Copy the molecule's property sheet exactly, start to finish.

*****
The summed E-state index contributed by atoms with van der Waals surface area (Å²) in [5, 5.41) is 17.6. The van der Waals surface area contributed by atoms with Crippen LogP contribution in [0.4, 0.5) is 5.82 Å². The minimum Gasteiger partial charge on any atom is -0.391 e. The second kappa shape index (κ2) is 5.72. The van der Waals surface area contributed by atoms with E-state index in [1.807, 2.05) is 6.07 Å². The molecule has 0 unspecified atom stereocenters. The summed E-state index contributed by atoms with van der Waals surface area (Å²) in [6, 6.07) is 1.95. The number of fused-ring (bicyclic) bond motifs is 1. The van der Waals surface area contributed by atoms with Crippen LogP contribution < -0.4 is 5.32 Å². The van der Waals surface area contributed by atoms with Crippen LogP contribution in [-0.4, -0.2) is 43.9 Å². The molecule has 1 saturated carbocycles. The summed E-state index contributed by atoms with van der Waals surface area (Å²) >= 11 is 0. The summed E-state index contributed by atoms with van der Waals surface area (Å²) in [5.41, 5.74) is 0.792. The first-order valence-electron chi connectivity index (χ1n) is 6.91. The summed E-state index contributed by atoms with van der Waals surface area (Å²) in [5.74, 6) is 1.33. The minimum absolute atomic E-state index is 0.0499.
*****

The summed E-state index contributed by atoms with van der Waals surface area (Å²) in [5, 5.41) is 17.6. The van der Waals surface area contributed by atoms with Crippen LogP contribution in [0.4, 0.5) is 5.82 Å². The minimum Gasteiger partial charge on any atom is -0.391 e. The second kappa shape index (κ2) is 5.72. The van der Waals surface area contributed by atoms with E-state index in [1.807, 2.05) is 6.07 Å². The molecule has 0 unspecified atom stereocenters. The summed E-state index contributed by atoms with van der Waals surface area (Å²) in [6, 6.07) is 1.95. The number of fused-ring (bicyclic) bond motifs is 1. The van der Waals surface area contributed by atoms with Crippen LogP contribution < -0.4 is 5.32 Å². The van der Waals surface area contributed by atoms with Crippen LogP contribution in [-0.4, -0.2) is 43.9 Å². The molecule has 1 saturated carbocycles. The summed E-state index contributed by atoms with van der Waals surface area (Å²) >= 11 is 0. The summed E-state index contributed by atoms with van der Waals surface area (Å²) in [5.41, 5.74) is 0.792. The first-order valence-electron chi connectivity index (χ1n) is 6.91. The summed E-state index contributed by atoms with van der Waals surface area (Å²) in [5.74, 6) is 1.33. The minimum absolute atomic E-state index is 0.0499.